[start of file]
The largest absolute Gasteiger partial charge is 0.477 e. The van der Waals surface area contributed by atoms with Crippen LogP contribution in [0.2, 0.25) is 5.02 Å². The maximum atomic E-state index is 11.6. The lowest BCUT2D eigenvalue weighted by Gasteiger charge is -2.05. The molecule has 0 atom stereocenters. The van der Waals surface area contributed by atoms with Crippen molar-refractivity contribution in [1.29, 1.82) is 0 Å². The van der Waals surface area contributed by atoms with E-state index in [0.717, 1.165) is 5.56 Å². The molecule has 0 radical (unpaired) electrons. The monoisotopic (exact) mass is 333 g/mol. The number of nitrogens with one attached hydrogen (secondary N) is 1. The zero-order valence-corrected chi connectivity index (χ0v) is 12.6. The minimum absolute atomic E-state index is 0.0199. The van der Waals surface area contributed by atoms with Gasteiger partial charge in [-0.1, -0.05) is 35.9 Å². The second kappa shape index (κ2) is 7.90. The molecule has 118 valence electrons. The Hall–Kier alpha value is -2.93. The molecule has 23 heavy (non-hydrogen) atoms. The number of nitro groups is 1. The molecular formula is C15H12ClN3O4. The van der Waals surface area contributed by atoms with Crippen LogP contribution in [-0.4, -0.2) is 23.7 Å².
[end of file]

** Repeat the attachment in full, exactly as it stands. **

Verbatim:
The largest absolute Gasteiger partial charge is 0.477 e. The van der Waals surface area contributed by atoms with Crippen LogP contribution in [0.2, 0.25) is 5.02 Å². The maximum atomic E-state index is 11.6. The lowest BCUT2D eigenvalue weighted by Gasteiger charge is -2.05. The molecule has 0 atom stereocenters. The van der Waals surface area contributed by atoms with Crippen molar-refractivity contribution in [1.29, 1.82) is 0 Å². The van der Waals surface area contributed by atoms with E-state index in [0.717, 1.165) is 5.56 Å². The molecule has 0 radical (unpaired) electrons. The monoisotopic (exact) mass is 333 g/mol. The number of nitrogens with one attached hydrogen (secondary N) is 1. The zero-order valence-corrected chi connectivity index (χ0v) is 12.6. The minimum absolute atomic E-state index is 0.0199. The van der Waals surface area contributed by atoms with Gasteiger partial charge in [-0.1, -0.05) is 35.9 Å². The second kappa shape index (κ2) is 7.90. The molecule has 118 valence electrons. The Hall–Kier alpha value is -2.93. The molecule has 23 heavy (non-hydrogen) atoms. The number of nitro groups is 1. The molecular formula is C15H12ClN3O4. The van der Waals surface area contributed by atoms with Crippen LogP contribution in [-0.4, -0.2) is 23.7 Å².